We have reviewed 14 mass extinctions over the past 500M years, in order to draw five conclusions on systemic risk amidst the energy transition. Current policies may be short-sighted. Improved technologies and nature-based solutions could likely fare better.
Mass extinctions are the ultimate “systemic risks” as they tend to wipe out an average of 50% of all life on Earth (for perspective, Coronavirus has wiped out about 0.05-0.1% of humanity). In almost all cases in our data-file, they are caused by exogenous shocks, which also change the global climate, either by warming it or cooling it. Eventually life has rebounded, although it can take 30M years, while re-balancing the planet towards a different mix of species than came before. Full details can be downloaded here.
If you were to draw a spectrum of cataclysmically bad things that can happen to the world, mass extinctions would probably lie at the extreme. Hence five conclusions and insights follow below from our data-set…
(1) Mass extinctions happen every 15-30M years. This includes 14 events over the past 500M years, through to 4 events over the past 65M years. The numbers are likely towards the more frequent end of the range, as the rock record turns over every 100-300M years, making it hard to detect smaller extinction events from the distant past. This implies that for every 15M year period, there is approximately a “one-in-a-million” chance of a mass extinction event threatening the majority of all life on Earth. Small but not zero.
(2) Are risks preventable? A good, common-sense principle of risk-management is that you should care just as much about low-probability high-impact risks as you care about high-probability low-impact risks. This is why people buy life insurance. But it is hard to see how you protect against vast outpourings from super-volcanos (5 events), enormous asteroids (2 events) or supernovas stripping the world of its ozone layer (2 events). My intuition here is that there is no way to “eliminate” systemic risks that might make the world unlivable.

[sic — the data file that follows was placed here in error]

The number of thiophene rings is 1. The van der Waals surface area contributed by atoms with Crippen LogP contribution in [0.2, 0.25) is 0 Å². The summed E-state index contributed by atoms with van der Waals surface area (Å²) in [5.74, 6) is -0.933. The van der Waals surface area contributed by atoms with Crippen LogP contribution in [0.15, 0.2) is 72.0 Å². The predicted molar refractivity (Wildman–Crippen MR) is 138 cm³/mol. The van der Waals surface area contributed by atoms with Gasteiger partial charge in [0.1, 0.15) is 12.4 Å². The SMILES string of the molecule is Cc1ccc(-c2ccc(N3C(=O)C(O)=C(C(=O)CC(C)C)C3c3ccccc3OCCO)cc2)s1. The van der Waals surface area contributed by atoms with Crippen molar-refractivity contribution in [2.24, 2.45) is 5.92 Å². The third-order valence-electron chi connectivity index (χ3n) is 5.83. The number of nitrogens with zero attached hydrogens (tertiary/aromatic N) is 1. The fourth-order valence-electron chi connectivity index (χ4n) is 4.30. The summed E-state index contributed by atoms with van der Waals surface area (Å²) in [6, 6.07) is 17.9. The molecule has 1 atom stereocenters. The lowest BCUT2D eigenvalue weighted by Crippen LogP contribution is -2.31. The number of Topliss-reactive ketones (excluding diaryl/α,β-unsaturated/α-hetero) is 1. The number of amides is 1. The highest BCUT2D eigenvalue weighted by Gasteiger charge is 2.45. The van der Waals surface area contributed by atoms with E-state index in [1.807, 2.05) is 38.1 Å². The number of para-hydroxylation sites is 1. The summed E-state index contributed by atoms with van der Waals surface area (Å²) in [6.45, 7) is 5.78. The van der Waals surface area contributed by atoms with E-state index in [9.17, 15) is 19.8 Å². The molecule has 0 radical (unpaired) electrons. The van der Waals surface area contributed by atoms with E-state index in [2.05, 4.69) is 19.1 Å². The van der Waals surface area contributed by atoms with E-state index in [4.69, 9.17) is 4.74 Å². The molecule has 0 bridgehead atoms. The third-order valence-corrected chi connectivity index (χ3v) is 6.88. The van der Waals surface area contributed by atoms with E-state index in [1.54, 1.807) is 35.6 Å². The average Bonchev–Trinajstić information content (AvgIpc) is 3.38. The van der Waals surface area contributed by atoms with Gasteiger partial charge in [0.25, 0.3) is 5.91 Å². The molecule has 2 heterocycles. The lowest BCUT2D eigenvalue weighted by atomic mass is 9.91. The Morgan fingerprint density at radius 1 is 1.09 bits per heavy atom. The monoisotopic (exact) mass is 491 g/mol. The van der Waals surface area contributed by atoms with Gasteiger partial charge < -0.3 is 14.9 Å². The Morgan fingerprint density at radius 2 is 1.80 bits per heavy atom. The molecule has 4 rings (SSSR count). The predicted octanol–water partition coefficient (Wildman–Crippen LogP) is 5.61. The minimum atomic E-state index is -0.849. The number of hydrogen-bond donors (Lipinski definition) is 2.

(3) Policies are effectively useless at preventing many systemic risks. Try banning a volcano from erupting, a virus from mutating or a war from breaking out. There are two thoughts here that keep me up at night: (a) policies focused at averting climate change are at the top of every policymaker’s list right now, but is this coming at the cost of ignoring and thereby inflating other significant systemic risks? (b) worse, will policies focused at averting climate change actually exacerbate some systemic risks? Some examples from our research are here, here and here.
(4) Improved technologies may be a better focus area, as they lower systemic risks across the board. I say this after receiving my second dose of the Moderna vaccine this week. And recalling that totally realistic scene in Armageddon where Bruce Willis flies a rocket to an asteroid and blows it up using nuclear weapons. The thought that fascinates me is how inextricably human resiliency to systemic risks is bound up with energy technologies. This is a rationale for our renewed focus on energy technologies (below).
(5) Nature based solutions? We are currently undergoing one of the greatest mass extinction events in the history of the planet, destroying over one-third of the world’s forests since pre-industrial times, over half of some blue carbon eco-systems and threatening up to 1M species. Solving this problem is the direct rationale for nature-based solutions to climate change, which do not simply use trees to remove CO2 from the atmosphere, but also tackle the underlying issue of not destroying the planet. We argue nature-based activities will emerge as the single largest focus in the energy transition (note below).